FORT SMITH, Ark — Thousands of delicate paper cranes are on display at the University of Arkansas-Fort Smith's Smith Pendergraft Campus Center.
The display was created through the collaborative work between Arvest Bank and the UAFS Art Department as a physical response to increased incidents of anti-Asian violence since the beginning of the COVID-19 pandemic.
Arvest formed Associate Impact Groups (AIG), which provide associates an avenue to share perspectives, ideas and solutions to enhance the associate and customer experience.
The group is responsible for creating more the 2,000 paper cranes consists of Asian Americans, Pacific Islanders and their allies.
The display was inspired by the legend popularized by Sodako Sasaki, a World War II atomic bombing victim, these AGIs issued a company-wide call to support the 1,000 Cranes initiative. Employees folded papers of varying sizes, colors, and patterns into cranes which collectively were created as a sign of solidarity against acts of hate towards Asian Americans, Pacific Islanders, and all marginalized groups.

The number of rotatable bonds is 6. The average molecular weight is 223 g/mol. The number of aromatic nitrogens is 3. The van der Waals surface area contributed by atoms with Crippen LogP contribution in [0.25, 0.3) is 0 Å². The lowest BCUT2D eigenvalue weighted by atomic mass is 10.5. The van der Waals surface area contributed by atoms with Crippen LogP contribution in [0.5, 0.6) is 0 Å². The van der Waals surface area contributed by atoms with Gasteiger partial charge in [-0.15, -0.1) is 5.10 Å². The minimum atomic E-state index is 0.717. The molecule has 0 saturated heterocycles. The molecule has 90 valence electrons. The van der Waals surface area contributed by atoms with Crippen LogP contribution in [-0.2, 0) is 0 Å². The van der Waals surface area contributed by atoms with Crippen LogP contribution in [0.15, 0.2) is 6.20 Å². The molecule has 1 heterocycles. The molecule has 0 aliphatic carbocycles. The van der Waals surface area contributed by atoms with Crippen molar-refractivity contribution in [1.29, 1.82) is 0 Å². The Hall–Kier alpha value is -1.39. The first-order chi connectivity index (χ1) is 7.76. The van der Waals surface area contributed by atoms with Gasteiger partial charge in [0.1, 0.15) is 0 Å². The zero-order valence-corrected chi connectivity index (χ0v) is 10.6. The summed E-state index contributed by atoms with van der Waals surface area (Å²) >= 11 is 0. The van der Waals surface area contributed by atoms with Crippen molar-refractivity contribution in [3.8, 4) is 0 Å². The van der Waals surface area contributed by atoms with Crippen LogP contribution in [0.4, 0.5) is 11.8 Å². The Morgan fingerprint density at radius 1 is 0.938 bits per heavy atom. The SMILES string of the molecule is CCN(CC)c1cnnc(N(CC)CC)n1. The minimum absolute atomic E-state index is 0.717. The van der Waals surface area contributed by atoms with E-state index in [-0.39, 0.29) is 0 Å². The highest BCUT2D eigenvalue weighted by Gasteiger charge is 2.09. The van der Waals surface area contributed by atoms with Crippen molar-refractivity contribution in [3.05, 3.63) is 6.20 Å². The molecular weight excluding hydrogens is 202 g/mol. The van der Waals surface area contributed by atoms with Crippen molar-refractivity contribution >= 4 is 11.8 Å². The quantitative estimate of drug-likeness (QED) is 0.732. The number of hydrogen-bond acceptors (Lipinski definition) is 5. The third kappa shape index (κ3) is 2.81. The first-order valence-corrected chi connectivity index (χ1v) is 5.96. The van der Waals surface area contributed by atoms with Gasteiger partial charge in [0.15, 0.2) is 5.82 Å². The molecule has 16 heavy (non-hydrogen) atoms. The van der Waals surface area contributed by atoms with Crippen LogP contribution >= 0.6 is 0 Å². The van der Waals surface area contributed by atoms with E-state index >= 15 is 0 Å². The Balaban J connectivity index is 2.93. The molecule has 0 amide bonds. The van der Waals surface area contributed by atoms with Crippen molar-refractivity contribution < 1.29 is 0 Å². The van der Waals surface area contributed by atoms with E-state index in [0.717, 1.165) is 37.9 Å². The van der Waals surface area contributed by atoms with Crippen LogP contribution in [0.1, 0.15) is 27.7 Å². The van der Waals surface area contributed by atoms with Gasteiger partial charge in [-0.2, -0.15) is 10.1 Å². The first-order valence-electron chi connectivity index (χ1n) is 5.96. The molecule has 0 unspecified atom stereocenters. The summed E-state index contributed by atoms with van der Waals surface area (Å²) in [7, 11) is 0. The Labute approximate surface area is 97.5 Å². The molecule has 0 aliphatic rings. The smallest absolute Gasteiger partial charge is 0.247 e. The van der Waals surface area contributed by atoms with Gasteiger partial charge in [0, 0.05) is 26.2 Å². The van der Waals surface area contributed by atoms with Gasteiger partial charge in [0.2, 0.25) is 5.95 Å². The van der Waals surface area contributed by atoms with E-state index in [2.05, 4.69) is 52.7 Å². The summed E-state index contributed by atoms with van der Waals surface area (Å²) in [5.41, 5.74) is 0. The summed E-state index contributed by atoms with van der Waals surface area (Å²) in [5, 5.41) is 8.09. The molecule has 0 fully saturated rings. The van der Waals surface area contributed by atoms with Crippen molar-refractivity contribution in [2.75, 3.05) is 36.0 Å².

More than 2,000 paper cranes are now on display at the Campus Center as a result of this call, created by Arvest associates from across the bank’s four-state footprint.
“On behalf all the members of our Associate Impact Group, we want to thank all the associates who sent in their cranes to support this cause,” said Gabriel Saysombath, a marketing specialist for Arvest in Fort Smith. “I am excited about the partnership we have made with the University of Arkansas – Fort Smith to create an art exhibit highlighting the collective efforts of our teammates.”
The Arvest team created the idea and shared it with UAFS, where Art students and department leaders designed the functional, immersive display and hung the cranes earlier this semester.
“We were honored that Arvest chose to share the Cranes of Solidarity project with us,” said Katie Waugh, Art Department Head at UAFS. “It has presented students an opportunity to use their skills in artmaking, creative thinking, and logistics to help visualize this crucial message of support for the AAPI community, and share that message with the public.”